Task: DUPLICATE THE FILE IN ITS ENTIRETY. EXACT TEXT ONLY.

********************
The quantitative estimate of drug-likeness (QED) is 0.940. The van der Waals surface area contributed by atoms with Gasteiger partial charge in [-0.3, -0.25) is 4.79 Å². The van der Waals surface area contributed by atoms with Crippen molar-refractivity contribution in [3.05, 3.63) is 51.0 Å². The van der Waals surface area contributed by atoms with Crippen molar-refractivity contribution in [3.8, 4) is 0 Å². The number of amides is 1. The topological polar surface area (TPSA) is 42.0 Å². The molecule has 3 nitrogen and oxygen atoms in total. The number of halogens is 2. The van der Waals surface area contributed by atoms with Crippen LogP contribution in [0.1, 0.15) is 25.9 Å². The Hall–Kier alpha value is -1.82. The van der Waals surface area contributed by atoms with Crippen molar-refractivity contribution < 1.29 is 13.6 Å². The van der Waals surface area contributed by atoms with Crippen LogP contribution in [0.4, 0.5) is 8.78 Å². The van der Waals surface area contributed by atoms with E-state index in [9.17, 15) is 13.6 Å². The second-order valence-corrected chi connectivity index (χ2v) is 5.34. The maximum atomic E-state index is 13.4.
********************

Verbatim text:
The quantitative estimate of drug-likeness (QED) is 0.940. The van der Waals surface area contributed by atoms with Gasteiger partial charge in [-0.3, -0.25) is 4.79 Å². The van der Waals surface area contributed by atoms with Crippen molar-refractivity contribution in [3.05, 3.63) is 51.0 Å². The van der Waals surface area contributed by atoms with Crippen molar-refractivity contribution in [3.8, 4) is 0 Å². The number of amides is 1. The topological polar surface area (TPSA) is 42.0 Å². The molecule has 3 nitrogen and oxygen atoms in total. The number of halogens is 2. The van der Waals surface area contributed by atoms with Crippen LogP contribution in [0.1, 0.15) is 25.9 Å². The Hall–Kier alpha value is -1.82. The van der Waals surface area contributed by atoms with Crippen molar-refractivity contribution < 1.29 is 13.6 Å². The van der Waals surface area contributed by atoms with Crippen LogP contribution in [0.4, 0.5) is 8.78 Å². The van der Waals surface area contributed by atoms with E-state index in [9.17, 15) is 13.6 Å². The second-order valence-corrected chi connectivity index (χ2v) is 5.34. The maximum atomic E-state index is 13.4.